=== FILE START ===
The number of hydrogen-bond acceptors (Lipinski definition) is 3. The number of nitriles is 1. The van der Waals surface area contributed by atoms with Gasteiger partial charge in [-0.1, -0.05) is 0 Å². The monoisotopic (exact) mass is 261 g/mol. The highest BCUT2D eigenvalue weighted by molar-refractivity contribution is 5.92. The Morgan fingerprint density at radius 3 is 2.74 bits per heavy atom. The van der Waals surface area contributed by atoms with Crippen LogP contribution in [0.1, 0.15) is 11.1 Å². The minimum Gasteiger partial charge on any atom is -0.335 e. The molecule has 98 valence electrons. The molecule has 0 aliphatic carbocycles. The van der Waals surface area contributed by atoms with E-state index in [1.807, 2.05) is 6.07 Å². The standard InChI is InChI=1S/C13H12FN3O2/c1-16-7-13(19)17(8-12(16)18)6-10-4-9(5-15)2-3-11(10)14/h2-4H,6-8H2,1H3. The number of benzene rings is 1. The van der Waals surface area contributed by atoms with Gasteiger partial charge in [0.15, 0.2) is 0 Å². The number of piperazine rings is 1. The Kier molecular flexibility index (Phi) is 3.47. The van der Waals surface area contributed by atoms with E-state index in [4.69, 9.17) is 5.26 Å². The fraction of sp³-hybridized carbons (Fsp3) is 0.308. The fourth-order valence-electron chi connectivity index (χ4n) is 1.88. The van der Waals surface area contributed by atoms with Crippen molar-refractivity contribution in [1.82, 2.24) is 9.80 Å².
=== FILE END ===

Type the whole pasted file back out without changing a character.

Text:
The number of hydrogen-bond acceptors (Lipinski definition) is 3. The number of nitriles is 1. The van der Waals surface area contributed by atoms with Gasteiger partial charge in [-0.1, -0.05) is 0 Å². The monoisotopic (exact) mass is 261 g/mol. The highest BCUT2D eigenvalue weighted by molar-refractivity contribution is 5.92. The Morgan fingerprint density at radius 3 is 2.74 bits per heavy atom. The van der Waals surface area contributed by atoms with Crippen LogP contribution in [0.1, 0.15) is 11.1 Å². The minimum Gasteiger partial charge on any atom is -0.335 e. The molecule has 98 valence electrons. The molecule has 0 aliphatic carbocycles. The van der Waals surface area contributed by atoms with E-state index in [1.807, 2.05) is 6.07 Å². The standard InChI is InChI=1S/C13H12FN3O2/c1-16-7-13(19)17(8-12(16)18)6-10-4-9(5-15)2-3-11(10)14/h2-4H,6-8H2,1H3. The number of benzene rings is 1. The van der Waals surface area contributed by atoms with Gasteiger partial charge in [0.15, 0.2) is 0 Å². The number of piperazine rings is 1. The Kier molecular flexibility index (Phi) is 3.47. The van der Waals surface area contributed by atoms with E-state index in [4.69, 9.17) is 5.26 Å². The fraction of sp³-hybridized carbons (Fsp3) is 0.308. The fourth-order valence-electron chi connectivity index (χ4n) is 1.88. The van der Waals surface area contributed by atoms with Crippen molar-refractivity contribution in [1.82, 2.24) is 9.80 Å².